Guardian Life Insurance Company of America

From Wikipedia, the free encyclopedia
Jump to: navigation, search
Guardian Life Insurance Company of America
Industry Insurance: Life & Health
Founded 1860
Headquarters 7 Hanover Square
Manhattan, New York City
Key people
Deanna M. Mulligan, President and Chief Executive Officer (CEO); D. Scott Dolfi, Chief Operating Officer (COO)
Number of employees
5,400 (2009-12-31)
Slogan Enriching the lives of people we touch.

The Guardian Life Insurance Company of America is a Fortune 300 company founded in 1860 in Manhattan, New York City, New York. It is one of the largest mutual life insurance companies in the United States. A mutual insurer, the Guardian Life Insurance Company of America and its subsidiaries sell life, disability income, and group medical and dental insurance products, and offer 401(k), annuities, and other financial products. Guardian operates one of the largest dental networks in the United States, covering more than six million employees and their families at 120,000 companies. The company has more than 5,400 employees in the United States and a network of over 3,000 financial representatives in more than 80 agencies nationwide.[citation needed]


The former Germania/Guardian Life Insurance Building in Union Square, Manhattan.

Guardian founder Hugo Wesendonck, a German civil rights lawyer, participated in the 1848-49 revolution and helped draft a constitution for a united Germany. Accused of treason, he fled post-revolution Europe and landed in the U.S. With start-up funds from fellow German refugees, he opened Germania Life Insurance Company in 1860 on Wall Street in Manhattan, to cover the growing number of German immigrants arriving on American shores. Two years later, he opened a branch in San Francisco, and later across the country, reaching territories such as Colorado, New Mexico, North Dakota, and South Dakota.

In 1868, Germania became the first U.S. insurance company to start an agency in Europe. By the early 20th century, almost half its business was outside North America, until the pressures of World War I forced it to stop its business in Europe.

As operations expanded, the company moved to Union Square in 1911 – a location that would serve as Guardian's headquarters for more than 85 years. In 1979, Guardian began to regionalize many Home Office functions, and satellite offices are now located in Bethlehem, Peennsylvania; Appleton, Wisconsin; Spokane, Washington; and Norwell, Massachusetts. In 1999, spurred by growth into a diversified financial services company, Guardian relocated its headquarters to 7 Hanover Square in the Financial District. In July 2001, the company completed a merger with Berkshire Life Insurance Company of America (BLICOA) to capitalize on the synergies in the disability insurance business that existed between the two organizations.[citation needed] In 2006, Guardian acquired a majority interest in RS Investments.[citation needed]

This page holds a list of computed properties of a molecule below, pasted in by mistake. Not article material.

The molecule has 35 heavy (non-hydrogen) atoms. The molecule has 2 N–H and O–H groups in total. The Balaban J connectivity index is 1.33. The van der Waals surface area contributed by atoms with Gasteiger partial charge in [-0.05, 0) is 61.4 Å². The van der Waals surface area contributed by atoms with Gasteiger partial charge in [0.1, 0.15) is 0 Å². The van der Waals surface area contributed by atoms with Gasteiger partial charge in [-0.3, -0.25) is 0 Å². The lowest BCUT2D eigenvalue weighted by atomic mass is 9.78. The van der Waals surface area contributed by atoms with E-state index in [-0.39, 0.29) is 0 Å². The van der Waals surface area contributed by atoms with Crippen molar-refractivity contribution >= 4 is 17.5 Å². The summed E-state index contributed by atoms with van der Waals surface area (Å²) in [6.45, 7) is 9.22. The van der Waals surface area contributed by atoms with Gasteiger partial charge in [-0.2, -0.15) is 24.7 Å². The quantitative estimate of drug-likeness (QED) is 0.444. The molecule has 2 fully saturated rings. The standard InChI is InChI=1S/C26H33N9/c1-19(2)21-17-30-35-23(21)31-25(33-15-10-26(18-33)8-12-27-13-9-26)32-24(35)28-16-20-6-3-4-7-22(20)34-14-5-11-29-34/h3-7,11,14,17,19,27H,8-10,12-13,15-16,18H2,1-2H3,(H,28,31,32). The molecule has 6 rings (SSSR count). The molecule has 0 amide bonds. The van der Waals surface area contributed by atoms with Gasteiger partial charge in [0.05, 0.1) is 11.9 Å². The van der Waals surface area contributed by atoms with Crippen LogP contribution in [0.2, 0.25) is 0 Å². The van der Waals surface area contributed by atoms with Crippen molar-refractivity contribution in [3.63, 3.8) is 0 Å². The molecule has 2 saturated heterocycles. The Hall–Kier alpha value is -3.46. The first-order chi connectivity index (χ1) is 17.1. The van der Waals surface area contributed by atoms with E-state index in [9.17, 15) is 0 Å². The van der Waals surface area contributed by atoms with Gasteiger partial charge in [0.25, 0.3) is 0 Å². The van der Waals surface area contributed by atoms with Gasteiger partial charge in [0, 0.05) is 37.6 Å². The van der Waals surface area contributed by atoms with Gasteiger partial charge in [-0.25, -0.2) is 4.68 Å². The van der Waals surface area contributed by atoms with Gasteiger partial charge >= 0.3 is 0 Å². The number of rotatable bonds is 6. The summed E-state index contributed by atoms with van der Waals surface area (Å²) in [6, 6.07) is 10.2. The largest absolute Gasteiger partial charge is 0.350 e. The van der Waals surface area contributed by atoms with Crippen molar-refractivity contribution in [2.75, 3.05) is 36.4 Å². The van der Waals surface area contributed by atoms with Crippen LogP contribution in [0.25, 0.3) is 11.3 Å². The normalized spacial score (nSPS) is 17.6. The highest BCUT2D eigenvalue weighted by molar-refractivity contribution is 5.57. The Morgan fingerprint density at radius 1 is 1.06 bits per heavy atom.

The company has sponsored at least two substantial corporate histories, both published by New York University Press: Anita Rapone's Guardian Life Insurance Company, 1860-1920: A History of a German-American Enterprise (1987) and Robert E. Wright and George David Smith's Mutually Beneficial: The Guardian and Life Insurance in America (2004).

In 2009, Guardian was the subject of controversy when, in December 2008, it cancelled the insurance plan that covered Ian Pearl, who suffers from muscular dystrophy and requires 24-hour nursing care, which costs approximately a million dollars a year. Under the federal ERISA law Guardian was obligated to continue the coverage for one year after it cancelled the plan and thus policy under the plan. Guardian offered no comparable plan to replace it, and his parents characterized the cancellation as a "death sentence." His parents sued Guardian and lost the case in October 2009, when a federal judge found that Guardian had the right to terminate the entire plan. The Pearl family appealed to the Secretary of Health and Human Services and to the media, and publicized a memo that emerged during the trial, which characterized high cost policies like the one Pearl had, as "dogs" and "trainwrecks." Guardian publicly and personally apologized to the Pearls and agreed to continue coverage for Ian and two other patients in similar situations.[1][2] Ian Pearl lives in New York State, and as a result of the controversy, New York passed "Ian's Law" that among other things, requires that insurance companies that cancel insurance plans must offer similar replacement coverage to policy holders under the cancelled plan.[2]